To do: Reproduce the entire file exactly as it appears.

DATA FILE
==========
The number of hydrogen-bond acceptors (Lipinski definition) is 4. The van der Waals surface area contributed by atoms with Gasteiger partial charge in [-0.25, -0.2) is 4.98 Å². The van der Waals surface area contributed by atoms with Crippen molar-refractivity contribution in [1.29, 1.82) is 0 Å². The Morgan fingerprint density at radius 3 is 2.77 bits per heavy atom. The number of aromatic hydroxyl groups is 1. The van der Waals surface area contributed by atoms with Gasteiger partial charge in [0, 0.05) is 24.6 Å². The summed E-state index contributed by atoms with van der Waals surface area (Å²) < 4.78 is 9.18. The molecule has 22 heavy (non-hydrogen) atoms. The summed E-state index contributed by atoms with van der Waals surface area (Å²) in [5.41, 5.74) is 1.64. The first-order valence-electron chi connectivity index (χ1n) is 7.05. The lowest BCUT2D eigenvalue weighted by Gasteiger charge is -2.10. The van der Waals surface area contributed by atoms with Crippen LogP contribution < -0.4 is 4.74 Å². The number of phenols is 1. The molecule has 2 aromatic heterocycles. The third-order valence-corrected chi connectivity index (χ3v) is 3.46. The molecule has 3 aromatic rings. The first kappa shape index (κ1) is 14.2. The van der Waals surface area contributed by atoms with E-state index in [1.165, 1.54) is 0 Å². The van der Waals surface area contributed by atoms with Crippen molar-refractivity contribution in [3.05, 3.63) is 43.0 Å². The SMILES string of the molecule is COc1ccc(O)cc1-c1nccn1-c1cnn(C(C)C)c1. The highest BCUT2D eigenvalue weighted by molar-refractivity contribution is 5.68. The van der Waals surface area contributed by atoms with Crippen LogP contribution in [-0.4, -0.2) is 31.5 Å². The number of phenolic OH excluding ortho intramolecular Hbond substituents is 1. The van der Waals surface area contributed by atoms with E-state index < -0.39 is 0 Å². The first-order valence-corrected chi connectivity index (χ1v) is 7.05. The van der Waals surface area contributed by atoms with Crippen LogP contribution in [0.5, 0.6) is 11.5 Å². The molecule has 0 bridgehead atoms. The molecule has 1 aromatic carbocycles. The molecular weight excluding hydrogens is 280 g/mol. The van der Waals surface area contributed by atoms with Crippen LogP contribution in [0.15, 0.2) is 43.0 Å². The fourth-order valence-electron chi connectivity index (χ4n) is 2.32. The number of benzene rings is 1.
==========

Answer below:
The number of hydrogen-bond acceptors (Lipinski definition) is 4. The van der Waals surface area contributed by atoms with Gasteiger partial charge in [-0.25, -0.2) is 4.98 Å². The van der Waals surface area contributed by atoms with Crippen molar-refractivity contribution in [1.29, 1.82) is 0 Å². The Morgan fingerprint density at radius 3 is 2.77 bits per heavy atom. The number of aromatic hydroxyl groups is 1. The van der Waals surface area contributed by atoms with Gasteiger partial charge in [0, 0.05) is 24.6 Å². The summed E-state index contributed by atoms with van der Waals surface area (Å²) < 4.78 is 9.18. The molecule has 22 heavy (non-hydrogen) atoms. The summed E-state index contributed by atoms with van der Waals surface area (Å²) in [5.41, 5.74) is 1.64. The first-order valence-electron chi connectivity index (χ1n) is 7.05. The lowest BCUT2D eigenvalue weighted by Gasteiger charge is -2.10. The van der Waals surface area contributed by atoms with Crippen LogP contribution < -0.4 is 4.74 Å². The number of phenols is 1. The molecule has 2 aromatic heterocycles. The third-order valence-corrected chi connectivity index (χ3v) is 3.46. The molecule has 3 aromatic rings. The first kappa shape index (κ1) is 14.2. The van der Waals surface area contributed by atoms with E-state index in [1.165, 1.54) is 0 Å². The van der Waals surface area contributed by atoms with Crippen molar-refractivity contribution in [3.05, 3.63) is 43.0 Å². The SMILES string of the molecule is COc1ccc(O)cc1-c1nccn1-c1cnn(C(C)C)c1. The highest BCUT2D eigenvalue weighted by molar-refractivity contribution is 5.68. The van der Waals surface area contributed by atoms with Crippen LogP contribution in [-0.4, -0.2) is 31.5 Å². The number of phenolic OH excluding ortho intramolecular Hbond substituents is 1. The van der Waals surface area contributed by atoms with E-state index < -0.39 is 0 Å². The first-order valence-corrected chi connectivity index (χ1v) is 7.05. The van der Waals surface area contributed by atoms with Crippen LogP contribution in [0.5, 0.6) is 11.5 Å². The molecule has 0 bridgehead atoms. The molecule has 1 aromatic carbocycles. The molecular weight excluding hydrogens is 280 g/mol. The van der Waals surface area contributed by atoms with Crippen LogP contribution in [0.15, 0.2) is 43.0 Å². The fourth-order valence-electron chi connectivity index (χ4n) is 2.32. The number of benzene rings is 1.